In ZL Technologies, Inc v. Does, issued July 19, 2017, the California Court of Appeal in San Francisco explained the test for deciding when a plaintiff's need to identify the human beings behind internet usernames outweighs those users' First Amendment right to remain anonymous. The U.S. and California Supreme Courts have not addressed this issue, yet.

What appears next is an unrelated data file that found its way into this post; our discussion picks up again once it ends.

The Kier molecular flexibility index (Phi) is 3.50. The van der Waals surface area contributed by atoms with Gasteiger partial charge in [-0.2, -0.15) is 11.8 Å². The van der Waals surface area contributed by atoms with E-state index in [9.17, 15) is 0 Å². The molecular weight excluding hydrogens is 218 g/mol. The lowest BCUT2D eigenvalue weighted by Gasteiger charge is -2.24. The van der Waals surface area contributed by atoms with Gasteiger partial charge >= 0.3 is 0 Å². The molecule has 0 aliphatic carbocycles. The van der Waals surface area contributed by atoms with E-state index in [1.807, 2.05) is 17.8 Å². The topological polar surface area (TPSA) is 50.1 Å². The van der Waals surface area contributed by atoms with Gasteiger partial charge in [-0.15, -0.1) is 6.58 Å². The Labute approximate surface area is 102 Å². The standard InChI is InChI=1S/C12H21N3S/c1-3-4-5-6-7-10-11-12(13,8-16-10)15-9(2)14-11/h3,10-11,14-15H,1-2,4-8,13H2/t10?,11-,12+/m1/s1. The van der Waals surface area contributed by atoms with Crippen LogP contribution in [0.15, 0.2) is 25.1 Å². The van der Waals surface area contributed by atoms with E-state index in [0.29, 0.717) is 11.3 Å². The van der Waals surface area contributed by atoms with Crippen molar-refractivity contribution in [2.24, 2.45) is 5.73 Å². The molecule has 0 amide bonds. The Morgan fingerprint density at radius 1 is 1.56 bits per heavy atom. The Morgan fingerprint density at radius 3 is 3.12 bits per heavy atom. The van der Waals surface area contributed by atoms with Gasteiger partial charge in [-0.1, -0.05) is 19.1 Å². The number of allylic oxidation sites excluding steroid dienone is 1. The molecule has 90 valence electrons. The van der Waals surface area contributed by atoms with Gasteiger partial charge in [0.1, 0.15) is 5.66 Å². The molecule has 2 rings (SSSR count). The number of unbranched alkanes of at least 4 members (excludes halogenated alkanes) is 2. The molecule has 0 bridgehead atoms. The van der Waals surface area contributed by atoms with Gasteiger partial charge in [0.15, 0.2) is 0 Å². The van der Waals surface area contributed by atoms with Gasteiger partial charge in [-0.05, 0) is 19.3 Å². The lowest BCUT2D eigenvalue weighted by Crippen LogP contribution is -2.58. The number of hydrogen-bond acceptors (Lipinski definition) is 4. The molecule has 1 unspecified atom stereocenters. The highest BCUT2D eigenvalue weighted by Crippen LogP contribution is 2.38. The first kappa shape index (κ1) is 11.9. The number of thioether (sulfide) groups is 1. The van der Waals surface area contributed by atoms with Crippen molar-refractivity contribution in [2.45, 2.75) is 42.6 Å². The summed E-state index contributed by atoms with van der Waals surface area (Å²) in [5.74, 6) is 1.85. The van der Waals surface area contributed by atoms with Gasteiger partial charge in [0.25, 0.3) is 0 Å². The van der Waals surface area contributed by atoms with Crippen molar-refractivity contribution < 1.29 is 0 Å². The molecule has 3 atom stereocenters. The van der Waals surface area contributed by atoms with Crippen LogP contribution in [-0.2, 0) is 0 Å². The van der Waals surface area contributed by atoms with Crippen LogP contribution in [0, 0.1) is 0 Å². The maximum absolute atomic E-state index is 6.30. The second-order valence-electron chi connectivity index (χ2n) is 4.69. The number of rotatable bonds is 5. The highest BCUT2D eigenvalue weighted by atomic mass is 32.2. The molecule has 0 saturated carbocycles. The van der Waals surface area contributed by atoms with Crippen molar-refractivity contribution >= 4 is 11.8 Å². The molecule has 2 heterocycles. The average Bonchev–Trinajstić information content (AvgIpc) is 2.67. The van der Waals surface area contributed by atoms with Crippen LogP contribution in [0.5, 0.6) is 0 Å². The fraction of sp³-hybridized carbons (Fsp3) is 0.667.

Businesses are examining the option of treating the people who do the work for them as independent contractors and not employees. Independent contractors can be denied most of the protections the law provides to employees. These include, but are not limited to, withholding taxes, employer's share of Social Security contributions and State Disability Insurance premiums, overtime compensation, overtime premiums, breaks, reimbursement of expenses for business use of employees' vehicles or other tools and equipment, vacation pay, sick pay, and health benefits. Some businesses also feel less inhibited about terminating, reducing compensation and reducing hours of independent contractors than of employees, even with respect to at-will employees.